Turkey to inform UNESCO on Hagia Sophia after converting it back to mosque

The site was inscribed onto UNESCO’s World Heritage List in 1985 under Historic Areas of Istanbul, along with other points of significance in the city.

TURKISH PRESIDENT Recep Tayyip Erdogan originally proposed re-titling Hagia Sophia as a mosque instead of a museum in March, and last month proposed restoring mosque status to the 6th-century landmark.  (photo credit: UMIT BEKTAS / REUTERS)
TURKISH PRESIDENT Recep Tayyip Erdogan originally proposed re-titling Hagia Sophia as a mosque instead of a museum in March, and last month proposed restoring mosque status to the 6th-century landmark.
(photo credit: UMIT BEKTAS / REUTERS)
Turkey will inform the United Nation's cultural body UNESCO about steps being taken regarding Istanbul's Hagia Sophia, Foreign Minister Mevlut Cavusoglu said on Monday, after Ankara converted the museum back into a mosque.
On Friday, a Turkish court ruled that the sixth-century building's conversion to a museum was unlawful and President Tayyip Erdogan declared that it is now a mosque. Cavusoglu was speaking in an interview with state broadcaster TRT Haber.
However, Pope Francis and UNESCO are concerned by Turkey’s decision to restore Hagia Sophia’s status as a mosque after it had served for 76 years as a landmark museum that bore testament to Istanbul’s dual Christian and Islamic history.
“My thoughts go to Istanbul. I think of Santa Sophia. and I am very pained,” Pope Francis said during his weekly blessing Sunday in St. Peter’s Square.
UNESCO said on Friday it would review the status of the monument as a World Heritage Site following Erdogan's announcement. UNESCO warned over the weekend that Turkey’s decision could impact the site’s status as a World Heritage Site.
The ancient structure was first built as a Byzantine church around 537 AD. It was converted to a mosque in 1453. The Ottomans built minarets alongside the vast domed structure, while inside they added panels bearing the Arabic names of God, the Prophet Mohammad and Muslim caliphs.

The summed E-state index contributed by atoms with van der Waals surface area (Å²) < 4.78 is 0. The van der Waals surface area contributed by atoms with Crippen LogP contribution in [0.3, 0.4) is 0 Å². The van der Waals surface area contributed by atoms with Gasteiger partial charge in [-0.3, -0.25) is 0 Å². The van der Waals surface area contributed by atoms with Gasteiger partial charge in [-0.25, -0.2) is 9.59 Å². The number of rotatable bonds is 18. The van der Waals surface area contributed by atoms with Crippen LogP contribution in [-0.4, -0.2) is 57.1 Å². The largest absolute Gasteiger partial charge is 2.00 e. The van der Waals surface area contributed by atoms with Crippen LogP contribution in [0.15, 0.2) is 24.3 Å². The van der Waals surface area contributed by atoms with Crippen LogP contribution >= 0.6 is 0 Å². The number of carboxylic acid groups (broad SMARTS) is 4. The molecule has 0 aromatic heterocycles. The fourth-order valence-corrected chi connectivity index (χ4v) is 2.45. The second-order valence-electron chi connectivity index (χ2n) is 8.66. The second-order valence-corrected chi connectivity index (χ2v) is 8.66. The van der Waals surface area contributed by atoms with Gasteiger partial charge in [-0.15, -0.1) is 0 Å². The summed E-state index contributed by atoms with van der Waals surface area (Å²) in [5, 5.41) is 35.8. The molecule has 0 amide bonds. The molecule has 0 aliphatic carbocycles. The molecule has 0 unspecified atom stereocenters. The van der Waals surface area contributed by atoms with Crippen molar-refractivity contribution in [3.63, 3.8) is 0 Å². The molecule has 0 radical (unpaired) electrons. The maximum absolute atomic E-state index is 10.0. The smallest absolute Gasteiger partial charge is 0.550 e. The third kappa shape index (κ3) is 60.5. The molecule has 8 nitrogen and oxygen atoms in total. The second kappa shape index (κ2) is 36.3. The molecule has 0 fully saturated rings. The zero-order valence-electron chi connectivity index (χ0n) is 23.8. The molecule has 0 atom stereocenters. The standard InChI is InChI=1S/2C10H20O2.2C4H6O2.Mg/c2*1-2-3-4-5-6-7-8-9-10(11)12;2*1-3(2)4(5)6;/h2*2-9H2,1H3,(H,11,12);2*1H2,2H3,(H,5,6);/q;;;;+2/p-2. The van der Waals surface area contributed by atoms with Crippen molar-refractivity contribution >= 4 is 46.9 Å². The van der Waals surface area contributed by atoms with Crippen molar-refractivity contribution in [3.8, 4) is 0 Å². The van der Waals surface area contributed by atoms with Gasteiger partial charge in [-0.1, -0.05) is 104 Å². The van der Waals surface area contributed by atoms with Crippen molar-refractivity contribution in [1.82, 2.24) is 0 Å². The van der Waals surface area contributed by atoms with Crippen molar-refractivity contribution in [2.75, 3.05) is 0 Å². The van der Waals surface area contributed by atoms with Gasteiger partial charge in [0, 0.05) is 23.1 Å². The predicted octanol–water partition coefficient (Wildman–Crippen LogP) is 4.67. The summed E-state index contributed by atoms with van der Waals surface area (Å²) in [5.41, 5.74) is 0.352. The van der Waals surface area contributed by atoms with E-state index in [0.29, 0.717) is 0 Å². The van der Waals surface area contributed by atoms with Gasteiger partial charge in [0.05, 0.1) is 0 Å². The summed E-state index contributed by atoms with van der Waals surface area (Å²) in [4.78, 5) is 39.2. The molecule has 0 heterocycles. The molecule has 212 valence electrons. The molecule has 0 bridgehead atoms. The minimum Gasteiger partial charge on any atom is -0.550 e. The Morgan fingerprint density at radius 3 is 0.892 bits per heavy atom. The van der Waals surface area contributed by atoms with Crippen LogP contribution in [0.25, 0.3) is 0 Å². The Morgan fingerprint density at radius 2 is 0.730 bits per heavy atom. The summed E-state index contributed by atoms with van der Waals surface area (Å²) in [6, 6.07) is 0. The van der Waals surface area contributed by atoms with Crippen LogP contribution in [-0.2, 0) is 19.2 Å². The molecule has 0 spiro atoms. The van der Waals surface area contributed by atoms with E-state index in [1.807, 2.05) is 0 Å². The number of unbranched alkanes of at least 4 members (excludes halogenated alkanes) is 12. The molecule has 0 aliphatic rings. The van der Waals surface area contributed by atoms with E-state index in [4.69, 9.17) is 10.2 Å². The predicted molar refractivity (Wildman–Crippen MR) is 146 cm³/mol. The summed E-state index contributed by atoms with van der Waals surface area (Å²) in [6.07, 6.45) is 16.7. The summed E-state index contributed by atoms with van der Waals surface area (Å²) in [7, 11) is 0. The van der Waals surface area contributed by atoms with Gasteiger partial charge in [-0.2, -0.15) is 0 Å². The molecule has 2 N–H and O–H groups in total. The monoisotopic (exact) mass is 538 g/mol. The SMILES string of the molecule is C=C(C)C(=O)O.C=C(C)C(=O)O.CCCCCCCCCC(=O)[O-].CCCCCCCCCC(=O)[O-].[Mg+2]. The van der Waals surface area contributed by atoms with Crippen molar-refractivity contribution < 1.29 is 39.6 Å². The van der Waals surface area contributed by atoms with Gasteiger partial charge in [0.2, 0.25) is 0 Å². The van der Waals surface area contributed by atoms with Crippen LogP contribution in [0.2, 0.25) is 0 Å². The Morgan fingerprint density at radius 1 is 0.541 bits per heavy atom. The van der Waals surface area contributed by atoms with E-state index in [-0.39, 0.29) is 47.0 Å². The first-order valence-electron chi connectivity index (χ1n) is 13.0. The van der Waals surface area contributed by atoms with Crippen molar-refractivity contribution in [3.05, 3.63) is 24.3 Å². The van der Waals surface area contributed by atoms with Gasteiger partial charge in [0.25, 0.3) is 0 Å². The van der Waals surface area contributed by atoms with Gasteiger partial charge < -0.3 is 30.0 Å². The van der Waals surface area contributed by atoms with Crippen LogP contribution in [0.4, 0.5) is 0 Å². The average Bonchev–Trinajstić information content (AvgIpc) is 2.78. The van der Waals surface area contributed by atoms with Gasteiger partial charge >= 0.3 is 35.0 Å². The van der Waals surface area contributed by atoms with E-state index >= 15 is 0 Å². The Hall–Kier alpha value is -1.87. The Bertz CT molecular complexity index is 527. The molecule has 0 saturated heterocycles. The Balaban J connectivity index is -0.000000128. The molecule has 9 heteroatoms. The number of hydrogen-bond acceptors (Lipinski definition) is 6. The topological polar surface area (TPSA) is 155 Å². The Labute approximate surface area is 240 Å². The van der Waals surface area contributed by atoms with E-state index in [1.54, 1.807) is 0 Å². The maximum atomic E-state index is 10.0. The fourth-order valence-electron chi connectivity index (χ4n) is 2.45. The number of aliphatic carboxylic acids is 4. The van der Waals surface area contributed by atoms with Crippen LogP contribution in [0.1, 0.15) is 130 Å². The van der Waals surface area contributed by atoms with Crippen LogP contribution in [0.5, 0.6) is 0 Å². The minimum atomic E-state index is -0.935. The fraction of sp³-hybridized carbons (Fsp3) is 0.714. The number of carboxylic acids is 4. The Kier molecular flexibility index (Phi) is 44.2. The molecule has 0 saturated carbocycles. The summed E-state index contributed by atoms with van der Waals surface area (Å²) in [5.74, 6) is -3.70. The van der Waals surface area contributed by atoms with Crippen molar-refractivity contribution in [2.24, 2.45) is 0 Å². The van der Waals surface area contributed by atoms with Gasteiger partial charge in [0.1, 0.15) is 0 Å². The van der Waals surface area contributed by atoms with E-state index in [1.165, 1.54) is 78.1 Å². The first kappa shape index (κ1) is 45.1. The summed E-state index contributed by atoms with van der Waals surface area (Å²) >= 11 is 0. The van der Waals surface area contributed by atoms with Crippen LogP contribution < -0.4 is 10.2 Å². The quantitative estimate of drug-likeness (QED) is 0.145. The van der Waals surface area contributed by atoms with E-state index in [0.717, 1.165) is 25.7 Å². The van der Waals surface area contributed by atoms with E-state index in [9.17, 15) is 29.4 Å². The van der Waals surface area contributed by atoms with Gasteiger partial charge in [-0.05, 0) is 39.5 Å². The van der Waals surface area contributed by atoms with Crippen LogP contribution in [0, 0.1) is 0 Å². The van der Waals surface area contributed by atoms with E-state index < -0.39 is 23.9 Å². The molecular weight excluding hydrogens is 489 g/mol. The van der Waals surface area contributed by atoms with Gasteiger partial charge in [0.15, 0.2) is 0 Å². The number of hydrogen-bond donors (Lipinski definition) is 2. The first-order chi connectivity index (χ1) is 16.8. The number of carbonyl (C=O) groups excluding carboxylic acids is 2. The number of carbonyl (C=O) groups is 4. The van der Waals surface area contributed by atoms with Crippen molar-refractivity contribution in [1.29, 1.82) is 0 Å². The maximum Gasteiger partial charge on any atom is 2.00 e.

In an attempt to recognize the structure’s dual heritage and to make a statement about Turkey’s secular nature, former Turkish president Mustafa Kemal Ataturk turned it into a museum in 1934. The golden mosaics and Christian icons, obscured by the Ottomans, were uncovered again when Hagia Sophia became a museum.
The site was inscribed onto UNESCO’s World Heritage List in 1985 under Historic Areas of Istanbul, along with other points of significance in the city.
“Hagia Sophia is an architectural masterpiece and a unique testimony to interactions between Europe and Asia over the centuries. Its status as a museum reflects the universal nature of its heritage, and makes it a powerful symbol for dialogue,” UNESCO Director-General Audrey Azoulay said over the weekend as she issued a rare political statement.
She spoke with Turkey’s ambassador to UNESCO about the matter on Friday night. Several letters on the matter have also been exchanged between UNESCO and Turkey.
UNESCO said it had not been informed about Ankara’s decision to close the museum and reopen the site as a mosque.
“It is regrettable that the Turkish decision was made without any form of dialogue or prior notice,” UNESCO said.

Reuters and Tovah Lazaroff contributed to this report.